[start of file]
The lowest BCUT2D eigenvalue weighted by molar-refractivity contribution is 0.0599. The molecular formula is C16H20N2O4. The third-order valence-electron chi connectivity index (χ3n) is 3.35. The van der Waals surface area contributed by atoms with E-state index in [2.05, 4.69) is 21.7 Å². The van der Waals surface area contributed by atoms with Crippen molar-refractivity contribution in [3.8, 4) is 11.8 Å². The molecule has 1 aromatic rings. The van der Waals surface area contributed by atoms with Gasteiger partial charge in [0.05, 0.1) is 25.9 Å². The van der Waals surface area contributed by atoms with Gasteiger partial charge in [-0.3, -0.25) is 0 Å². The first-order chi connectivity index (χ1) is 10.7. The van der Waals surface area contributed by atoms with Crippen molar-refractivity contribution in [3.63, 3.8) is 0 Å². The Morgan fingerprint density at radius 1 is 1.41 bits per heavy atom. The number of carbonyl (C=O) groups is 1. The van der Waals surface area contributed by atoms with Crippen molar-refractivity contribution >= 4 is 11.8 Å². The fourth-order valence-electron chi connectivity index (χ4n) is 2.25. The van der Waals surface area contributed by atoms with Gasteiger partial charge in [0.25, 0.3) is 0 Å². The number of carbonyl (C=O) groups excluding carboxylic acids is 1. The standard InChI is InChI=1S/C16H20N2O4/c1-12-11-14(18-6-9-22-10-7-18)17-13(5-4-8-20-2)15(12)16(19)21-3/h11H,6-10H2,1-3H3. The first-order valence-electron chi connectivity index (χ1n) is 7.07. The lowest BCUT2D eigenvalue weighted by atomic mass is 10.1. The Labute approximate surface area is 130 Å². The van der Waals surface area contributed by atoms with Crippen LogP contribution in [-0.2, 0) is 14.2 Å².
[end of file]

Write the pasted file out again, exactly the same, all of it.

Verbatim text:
The lowest BCUT2D eigenvalue weighted by molar-refractivity contribution is 0.0599. The molecular formula is C16H20N2O4. The third-order valence-electron chi connectivity index (χ3n) is 3.35. The van der Waals surface area contributed by atoms with E-state index in [2.05, 4.69) is 21.7 Å². The van der Waals surface area contributed by atoms with Crippen molar-refractivity contribution in [3.8, 4) is 11.8 Å². The molecule has 1 aromatic rings. The van der Waals surface area contributed by atoms with Gasteiger partial charge in [0.05, 0.1) is 25.9 Å². The van der Waals surface area contributed by atoms with Gasteiger partial charge in [-0.3, -0.25) is 0 Å². The first-order chi connectivity index (χ1) is 10.7. The van der Waals surface area contributed by atoms with Crippen molar-refractivity contribution in [3.63, 3.8) is 0 Å². The Morgan fingerprint density at radius 1 is 1.41 bits per heavy atom. The number of carbonyl (C=O) groups is 1. The van der Waals surface area contributed by atoms with Crippen molar-refractivity contribution >= 4 is 11.8 Å². The fourth-order valence-electron chi connectivity index (χ4n) is 2.25. The van der Waals surface area contributed by atoms with Gasteiger partial charge in [0.25, 0.3) is 0 Å². The number of carbonyl (C=O) groups excluding carboxylic acids is 1. The standard InChI is InChI=1S/C16H20N2O4/c1-12-11-14(18-6-9-22-10-7-18)17-13(5-4-8-20-2)15(12)16(19)21-3/h11H,6-10H2,1-3H3. The first-order valence-electron chi connectivity index (χ1n) is 7.07. The lowest BCUT2D eigenvalue weighted by atomic mass is 10.1. The Labute approximate surface area is 130 Å². The van der Waals surface area contributed by atoms with Crippen LogP contribution in [-0.2, 0) is 14.2 Å².